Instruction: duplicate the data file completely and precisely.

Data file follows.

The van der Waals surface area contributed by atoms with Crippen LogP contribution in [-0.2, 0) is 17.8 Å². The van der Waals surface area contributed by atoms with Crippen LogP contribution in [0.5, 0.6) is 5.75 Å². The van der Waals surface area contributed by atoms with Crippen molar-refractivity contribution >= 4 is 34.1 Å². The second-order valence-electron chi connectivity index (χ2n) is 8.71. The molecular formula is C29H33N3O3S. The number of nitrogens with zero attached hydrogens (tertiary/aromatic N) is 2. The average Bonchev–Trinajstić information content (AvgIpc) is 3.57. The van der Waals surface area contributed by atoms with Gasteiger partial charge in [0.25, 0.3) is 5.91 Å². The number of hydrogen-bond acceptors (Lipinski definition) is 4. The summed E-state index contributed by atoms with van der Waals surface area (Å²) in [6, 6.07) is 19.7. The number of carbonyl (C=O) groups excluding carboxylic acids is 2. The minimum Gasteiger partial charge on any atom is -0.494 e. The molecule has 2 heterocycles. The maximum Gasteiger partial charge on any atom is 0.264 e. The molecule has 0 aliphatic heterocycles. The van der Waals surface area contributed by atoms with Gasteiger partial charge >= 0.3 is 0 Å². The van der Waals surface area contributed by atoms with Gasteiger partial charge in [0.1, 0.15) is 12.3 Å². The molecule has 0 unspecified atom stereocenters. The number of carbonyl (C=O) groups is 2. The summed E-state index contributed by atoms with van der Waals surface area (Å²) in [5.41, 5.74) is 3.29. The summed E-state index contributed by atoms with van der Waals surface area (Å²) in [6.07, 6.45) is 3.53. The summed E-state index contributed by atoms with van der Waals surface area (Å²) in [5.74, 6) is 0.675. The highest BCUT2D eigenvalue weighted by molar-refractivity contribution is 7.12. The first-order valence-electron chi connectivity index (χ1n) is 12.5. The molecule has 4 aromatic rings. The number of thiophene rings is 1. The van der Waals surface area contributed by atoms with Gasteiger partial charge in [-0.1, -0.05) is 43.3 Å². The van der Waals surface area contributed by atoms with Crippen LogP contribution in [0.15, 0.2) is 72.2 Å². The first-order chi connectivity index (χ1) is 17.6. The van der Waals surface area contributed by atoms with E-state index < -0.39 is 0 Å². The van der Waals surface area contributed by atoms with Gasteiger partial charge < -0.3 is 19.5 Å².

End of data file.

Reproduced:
The van der Waals surface area contributed by atoms with Crippen LogP contribution in [-0.2, 0) is 17.8 Å². The van der Waals surface area contributed by atoms with Crippen LogP contribution in [0.5, 0.6) is 5.75 Å². The van der Waals surface area contributed by atoms with Crippen molar-refractivity contribution >= 4 is 34.1 Å². The second-order valence-electron chi connectivity index (χ2n) is 8.71. The molecular formula is C29H33N3O3S. The number of nitrogens with zero attached hydrogens (tertiary/aromatic N) is 2. The average Bonchev–Trinajstić information content (AvgIpc) is 3.57. The van der Waals surface area contributed by atoms with Gasteiger partial charge in [0.25, 0.3) is 5.91 Å². The number of hydrogen-bond acceptors (Lipinski definition) is 4. The summed E-state index contributed by atoms with van der Waals surface area (Å²) in [6, 6.07) is 19.7. The number of carbonyl (C=O) groups excluding carboxylic acids is 2. The minimum Gasteiger partial charge on any atom is -0.494 e. The molecule has 2 heterocycles. The maximum Gasteiger partial charge on any atom is 0.264 e. The molecule has 0 aliphatic heterocycles. The van der Waals surface area contributed by atoms with Gasteiger partial charge >= 0.3 is 0 Å². The van der Waals surface area contributed by atoms with Gasteiger partial charge in [0.1, 0.15) is 12.3 Å². The molecule has 0 unspecified atom stereocenters. The number of carbonyl (C=O) groups is 2. The summed E-state index contributed by atoms with van der Waals surface area (Å²) in [5.41, 5.74) is 3.29. The summed E-state index contributed by atoms with van der Waals surface area (Å²) in [6.07, 6.45) is 3.53. The summed E-state index contributed by atoms with van der Waals surface area (Å²) in [5.74, 6) is 0.675. The highest BCUT2D eigenvalue weighted by molar-refractivity contribution is 7.12. The first-order valence-electron chi connectivity index (χ1n) is 12.5. The molecule has 4 aromatic rings. The number of thiophene rings is 1. The van der Waals surface area contributed by atoms with Gasteiger partial charge in [-0.1, -0.05) is 43.3 Å². The van der Waals surface area contributed by atoms with Crippen LogP contribution in [0.15, 0.2) is 72.2 Å². The first-order chi connectivity index (χ1) is 17.6. The van der Waals surface area contributed by atoms with E-state index < -0.39 is 0 Å². The van der Waals surface area contributed by atoms with Gasteiger partial charge < -0.3 is 19.5 Å².